Words: Michelle White
It’s amazing what you can discover when tagging along with fellow explorers. For a seasoned traveller, the thought of visiting another museum can bring on the odd yawn or two. However, I was more than pleasantly surprised by my recent visit to Jim Thompson’s House.
Jim Thompson was a US military intelligence officer who fell in love with Thailand during a posting and upon leaving the service returned to live there permanently. Highly gifted as a designer and textile colourist, he devoted himself to reviving the long-neglected hand-weaving silk industry which substantially contributed to the worldwide recognition afforded Thai silk today. He gained further renown through his well-known love and collection of local antiquities. In 1967 he mysteriously disappeared during a visit to Cameron Highlands in Malaysia.
Today The Jim Thompson House Museum is an interesting and relaxing journey through six traditional Thai teak buildings, housing an impressive collection of antique Asian sculptures, textiles, paintings, carvings, porcelain and other collectables. Entry fee which includes a 20 minute guided tour (in numerous languages) costs approx $4 Adult/$2 Student and is highly entertaining with plenty of anecdotal stories and superstitious folklore thrown in.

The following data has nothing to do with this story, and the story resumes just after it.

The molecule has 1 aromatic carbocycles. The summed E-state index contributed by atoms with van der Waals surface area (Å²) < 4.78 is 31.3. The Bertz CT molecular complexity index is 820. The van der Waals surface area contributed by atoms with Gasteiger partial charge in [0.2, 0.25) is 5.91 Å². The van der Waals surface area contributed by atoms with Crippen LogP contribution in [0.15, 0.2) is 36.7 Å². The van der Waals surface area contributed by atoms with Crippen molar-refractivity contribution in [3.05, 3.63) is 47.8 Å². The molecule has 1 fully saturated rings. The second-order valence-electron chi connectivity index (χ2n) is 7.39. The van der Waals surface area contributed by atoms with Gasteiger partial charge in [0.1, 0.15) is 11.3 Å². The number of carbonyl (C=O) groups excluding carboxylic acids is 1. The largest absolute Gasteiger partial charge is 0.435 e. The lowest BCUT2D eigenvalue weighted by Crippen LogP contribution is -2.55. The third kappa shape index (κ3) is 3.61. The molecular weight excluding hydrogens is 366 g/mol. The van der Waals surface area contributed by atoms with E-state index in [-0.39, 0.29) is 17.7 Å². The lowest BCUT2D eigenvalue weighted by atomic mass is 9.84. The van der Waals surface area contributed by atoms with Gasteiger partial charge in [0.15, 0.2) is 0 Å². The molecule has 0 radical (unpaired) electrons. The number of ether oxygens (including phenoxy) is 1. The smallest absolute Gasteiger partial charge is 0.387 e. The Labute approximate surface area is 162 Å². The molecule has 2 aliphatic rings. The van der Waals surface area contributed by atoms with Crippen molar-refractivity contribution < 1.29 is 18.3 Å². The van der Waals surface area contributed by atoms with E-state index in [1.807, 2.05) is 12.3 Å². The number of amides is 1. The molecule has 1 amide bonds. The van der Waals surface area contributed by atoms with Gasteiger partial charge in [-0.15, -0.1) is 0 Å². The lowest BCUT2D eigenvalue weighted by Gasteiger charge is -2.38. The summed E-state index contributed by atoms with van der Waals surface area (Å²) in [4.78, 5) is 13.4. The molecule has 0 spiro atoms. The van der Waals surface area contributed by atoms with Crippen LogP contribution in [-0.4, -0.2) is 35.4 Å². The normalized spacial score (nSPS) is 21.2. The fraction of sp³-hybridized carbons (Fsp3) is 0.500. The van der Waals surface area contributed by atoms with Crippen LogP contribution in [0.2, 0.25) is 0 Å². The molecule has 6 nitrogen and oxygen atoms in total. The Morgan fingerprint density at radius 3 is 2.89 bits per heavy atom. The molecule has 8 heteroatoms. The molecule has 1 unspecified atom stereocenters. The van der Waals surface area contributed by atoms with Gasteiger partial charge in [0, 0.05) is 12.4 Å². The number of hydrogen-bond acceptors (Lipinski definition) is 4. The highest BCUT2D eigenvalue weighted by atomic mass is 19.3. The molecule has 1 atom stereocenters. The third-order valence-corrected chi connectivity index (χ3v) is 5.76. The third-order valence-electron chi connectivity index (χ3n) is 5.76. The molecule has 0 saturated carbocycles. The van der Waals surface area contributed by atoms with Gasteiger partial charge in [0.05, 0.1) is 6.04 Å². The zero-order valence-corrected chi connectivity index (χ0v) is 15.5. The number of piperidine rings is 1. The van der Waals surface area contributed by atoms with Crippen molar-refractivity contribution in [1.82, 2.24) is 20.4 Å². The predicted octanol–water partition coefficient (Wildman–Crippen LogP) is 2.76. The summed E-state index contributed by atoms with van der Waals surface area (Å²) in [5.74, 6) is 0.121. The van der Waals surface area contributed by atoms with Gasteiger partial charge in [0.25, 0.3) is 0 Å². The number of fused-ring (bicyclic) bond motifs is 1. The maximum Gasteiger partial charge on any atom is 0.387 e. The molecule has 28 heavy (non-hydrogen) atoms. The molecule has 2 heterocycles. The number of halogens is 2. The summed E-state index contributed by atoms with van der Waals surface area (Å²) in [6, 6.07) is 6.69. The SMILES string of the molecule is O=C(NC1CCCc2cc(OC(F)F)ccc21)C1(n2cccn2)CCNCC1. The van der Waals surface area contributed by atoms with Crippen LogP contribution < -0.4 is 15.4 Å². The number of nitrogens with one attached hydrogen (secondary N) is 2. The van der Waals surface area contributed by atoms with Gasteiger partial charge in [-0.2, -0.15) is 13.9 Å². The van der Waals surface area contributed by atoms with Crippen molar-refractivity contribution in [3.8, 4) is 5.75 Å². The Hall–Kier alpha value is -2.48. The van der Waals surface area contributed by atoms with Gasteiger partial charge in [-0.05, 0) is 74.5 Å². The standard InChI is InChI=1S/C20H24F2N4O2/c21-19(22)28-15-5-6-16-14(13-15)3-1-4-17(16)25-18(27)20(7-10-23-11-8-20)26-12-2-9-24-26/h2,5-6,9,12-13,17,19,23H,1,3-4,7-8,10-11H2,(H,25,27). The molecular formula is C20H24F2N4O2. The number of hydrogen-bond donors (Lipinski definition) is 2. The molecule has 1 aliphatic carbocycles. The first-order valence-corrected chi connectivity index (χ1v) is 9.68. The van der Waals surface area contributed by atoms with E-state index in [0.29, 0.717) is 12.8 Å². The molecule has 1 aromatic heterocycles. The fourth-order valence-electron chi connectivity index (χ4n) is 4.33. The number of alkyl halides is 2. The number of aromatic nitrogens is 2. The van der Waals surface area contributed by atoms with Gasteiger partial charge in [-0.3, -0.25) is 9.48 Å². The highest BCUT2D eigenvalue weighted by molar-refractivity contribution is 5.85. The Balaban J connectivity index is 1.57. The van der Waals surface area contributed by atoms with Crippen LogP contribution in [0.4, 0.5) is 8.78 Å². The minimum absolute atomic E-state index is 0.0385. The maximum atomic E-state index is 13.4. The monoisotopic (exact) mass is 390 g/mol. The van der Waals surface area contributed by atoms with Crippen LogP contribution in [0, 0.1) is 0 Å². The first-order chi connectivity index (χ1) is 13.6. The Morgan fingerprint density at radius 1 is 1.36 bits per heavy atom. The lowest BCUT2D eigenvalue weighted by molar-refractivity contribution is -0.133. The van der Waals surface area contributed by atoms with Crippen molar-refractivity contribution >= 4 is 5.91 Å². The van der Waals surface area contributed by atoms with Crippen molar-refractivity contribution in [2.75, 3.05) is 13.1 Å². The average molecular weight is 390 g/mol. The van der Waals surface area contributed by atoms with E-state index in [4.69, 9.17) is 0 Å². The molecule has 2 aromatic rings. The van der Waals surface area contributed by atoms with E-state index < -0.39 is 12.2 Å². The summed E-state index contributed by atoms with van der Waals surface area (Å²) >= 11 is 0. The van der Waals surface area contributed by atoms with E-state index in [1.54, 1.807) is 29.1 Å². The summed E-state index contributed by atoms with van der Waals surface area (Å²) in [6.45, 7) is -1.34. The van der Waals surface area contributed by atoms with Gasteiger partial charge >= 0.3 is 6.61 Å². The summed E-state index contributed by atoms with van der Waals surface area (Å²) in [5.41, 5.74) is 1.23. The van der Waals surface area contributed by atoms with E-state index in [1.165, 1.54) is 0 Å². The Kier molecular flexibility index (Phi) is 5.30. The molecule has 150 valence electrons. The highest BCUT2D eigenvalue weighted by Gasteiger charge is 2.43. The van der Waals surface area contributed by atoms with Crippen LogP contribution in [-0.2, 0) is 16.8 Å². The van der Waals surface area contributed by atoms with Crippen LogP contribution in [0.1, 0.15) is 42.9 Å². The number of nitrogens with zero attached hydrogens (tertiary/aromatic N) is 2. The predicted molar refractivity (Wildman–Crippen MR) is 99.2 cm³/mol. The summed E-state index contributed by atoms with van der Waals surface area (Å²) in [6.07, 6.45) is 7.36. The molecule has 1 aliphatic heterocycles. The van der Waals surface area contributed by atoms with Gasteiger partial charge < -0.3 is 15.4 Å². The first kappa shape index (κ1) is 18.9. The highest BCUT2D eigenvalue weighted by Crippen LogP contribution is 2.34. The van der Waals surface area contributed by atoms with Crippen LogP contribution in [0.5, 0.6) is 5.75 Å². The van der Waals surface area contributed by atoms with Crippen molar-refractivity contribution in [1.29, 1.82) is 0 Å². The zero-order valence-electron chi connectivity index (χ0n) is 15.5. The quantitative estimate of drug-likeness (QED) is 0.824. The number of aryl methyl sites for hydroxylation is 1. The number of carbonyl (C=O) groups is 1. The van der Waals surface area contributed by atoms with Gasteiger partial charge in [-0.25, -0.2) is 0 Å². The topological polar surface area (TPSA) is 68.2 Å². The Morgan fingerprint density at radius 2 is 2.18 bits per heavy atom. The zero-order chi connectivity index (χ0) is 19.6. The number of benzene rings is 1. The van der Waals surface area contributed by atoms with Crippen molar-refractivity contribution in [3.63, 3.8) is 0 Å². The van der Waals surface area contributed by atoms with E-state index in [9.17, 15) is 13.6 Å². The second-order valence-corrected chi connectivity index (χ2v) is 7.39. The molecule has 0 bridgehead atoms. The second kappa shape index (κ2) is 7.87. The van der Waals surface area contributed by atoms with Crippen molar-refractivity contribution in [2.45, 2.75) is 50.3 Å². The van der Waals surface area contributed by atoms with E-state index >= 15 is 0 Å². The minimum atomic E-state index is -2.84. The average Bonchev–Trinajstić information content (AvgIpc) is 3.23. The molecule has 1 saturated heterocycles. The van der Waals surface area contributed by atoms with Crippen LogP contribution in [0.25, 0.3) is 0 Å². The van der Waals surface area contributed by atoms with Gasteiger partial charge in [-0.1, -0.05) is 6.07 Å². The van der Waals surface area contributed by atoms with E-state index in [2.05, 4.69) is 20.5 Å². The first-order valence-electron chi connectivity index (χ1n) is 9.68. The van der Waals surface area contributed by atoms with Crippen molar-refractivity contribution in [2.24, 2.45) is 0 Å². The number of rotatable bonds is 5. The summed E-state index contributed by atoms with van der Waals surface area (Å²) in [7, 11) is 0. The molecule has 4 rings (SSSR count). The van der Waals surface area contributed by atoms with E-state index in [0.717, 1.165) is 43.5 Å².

The meandering gardens separating the teak buildings are lush and cool, ending at a sizable, crystal clear fish pond and adjoining café. The café has open air seating and an enclosed air-conditioned section for those less used to the humidity. I can highly recommend the Pad Thai with prawns and lychee/mint/lime frappe which was simply divine.
Prior to leaving, a browse through the silk showroom with its impressive array of superior quality Thai silk clothing and products is a must.
A thoroughly enjoyable way to spend a few hours away from the daily buzz of Bangkok.